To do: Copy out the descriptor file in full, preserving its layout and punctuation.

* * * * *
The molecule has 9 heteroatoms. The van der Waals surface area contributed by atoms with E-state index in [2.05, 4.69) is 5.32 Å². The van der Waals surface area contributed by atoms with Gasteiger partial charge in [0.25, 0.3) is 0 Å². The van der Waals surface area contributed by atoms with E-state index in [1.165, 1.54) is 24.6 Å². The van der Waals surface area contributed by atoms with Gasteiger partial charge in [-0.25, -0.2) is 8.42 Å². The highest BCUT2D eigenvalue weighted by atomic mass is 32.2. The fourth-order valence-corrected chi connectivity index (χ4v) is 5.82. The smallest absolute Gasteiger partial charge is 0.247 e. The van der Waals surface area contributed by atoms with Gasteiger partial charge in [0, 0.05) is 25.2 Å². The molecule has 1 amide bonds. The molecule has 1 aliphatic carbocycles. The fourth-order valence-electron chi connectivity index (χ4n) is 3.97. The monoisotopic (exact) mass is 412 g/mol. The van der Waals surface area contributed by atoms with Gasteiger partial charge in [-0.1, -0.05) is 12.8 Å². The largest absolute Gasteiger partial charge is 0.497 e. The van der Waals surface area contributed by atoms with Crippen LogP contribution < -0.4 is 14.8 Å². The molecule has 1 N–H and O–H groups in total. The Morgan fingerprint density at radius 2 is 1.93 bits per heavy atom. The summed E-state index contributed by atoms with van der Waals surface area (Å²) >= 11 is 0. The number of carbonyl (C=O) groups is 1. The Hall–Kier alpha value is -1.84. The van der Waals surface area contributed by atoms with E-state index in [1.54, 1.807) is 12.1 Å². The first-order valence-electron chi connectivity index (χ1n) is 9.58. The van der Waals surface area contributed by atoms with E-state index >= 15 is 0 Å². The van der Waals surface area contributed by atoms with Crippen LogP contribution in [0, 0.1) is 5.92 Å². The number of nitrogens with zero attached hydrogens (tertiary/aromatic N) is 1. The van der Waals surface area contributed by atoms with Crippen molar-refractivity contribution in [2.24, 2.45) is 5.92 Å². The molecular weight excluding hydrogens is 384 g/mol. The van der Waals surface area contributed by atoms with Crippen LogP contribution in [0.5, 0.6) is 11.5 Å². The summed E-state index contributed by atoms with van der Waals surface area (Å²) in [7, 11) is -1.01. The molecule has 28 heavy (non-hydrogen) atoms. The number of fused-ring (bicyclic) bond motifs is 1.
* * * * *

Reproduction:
The molecule has 9 heteroatoms. The van der Waals surface area contributed by atoms with E-state index in [2.05, 4.69) is 5.32 Å². The van der Waals surface area contributed by atoms with Gasteiger partial charge in [0.25, 0.3) is 0 Å². The van der Waals surface area contributed by atoms with E-state index in [1.165, 1.54) is 24.6 Å². The van der Waals surface area contributed by atoms with Gasteiger partial charge in [-0.25, -0.2) is 8.42 Å². The highest BCUT2D eigenvalue weighted by atomic mass is 32.2. The fourth-order valence-corrected chi connectivity index (χ4v) is 5.82. The smallest absolute Gasteiger partial charge is 0.247 e. The van der Waals surface area contributed by atoms with Gasteiger partial charge in [0, 0.05) is 25.2 Å². The molecule has 1 amide bonds. The molecule has 1 aliphatic carbocycles. The fourth-order valence-electron chi connectivity index (χ4n) is 3.97. The monoisotopic (exact) mass is 412 g/mol. The van der Waals surface area contributed by atoms with Gasteiger partial charge in [-0.1, -0.05) is 12.8 Å². The largest absolute Gasteiger partial charge is 0.497 e. The van der Waals surface area contributed by atoms with Crippen LogP contribution < -0.4 is 14.8 Å². The molecule has 1 N–H and O–H groups in total. The Morgan fingerprint density at radius 2 is 1.93 bits per heavy atom. The summed E-state index contributed by atoms with van der Waals surface area (Å²) >= 11 is 0. The number of carbonyl (C=O) groups is 1. The Hall–Kier alpha value is -1.84. The van der Waals surface area contributed by atoms with E-state index in [1.54, 1.807) is 12.1 Å². The first-order valence-electron chi connectivity index (χ1n) is 9.58. The van der Waals surface area contributed by atoms with E-state index >= 15 is 0 Å². The van der Waals surface area contributed by atoms with Crippen LogP contribution in [0, 0.1) is 5.92 Å². The number of nitrogens with zero attached hydrogens (tertiary/aromatic N) is 1. The van der Waals surface area contributed by atoms with Crippen molar-refractivity contribution in [2.24, 2.45) is 5.92 Å². The molecular weight excluding hydrogens is 384 g/mol. The van der Waals surface area contributed by atoms with Crippen LogP contribution in [0.5, 0.6) is 11.5 Å². The summed E-state index contributed by atoms with van der Waals surface area (Å²) in [7, 11) is -1.01. The molecule has 28 heavy (non-hydrogen) atoms. The number of fused-ring (bicyclic) bond motifs is 1.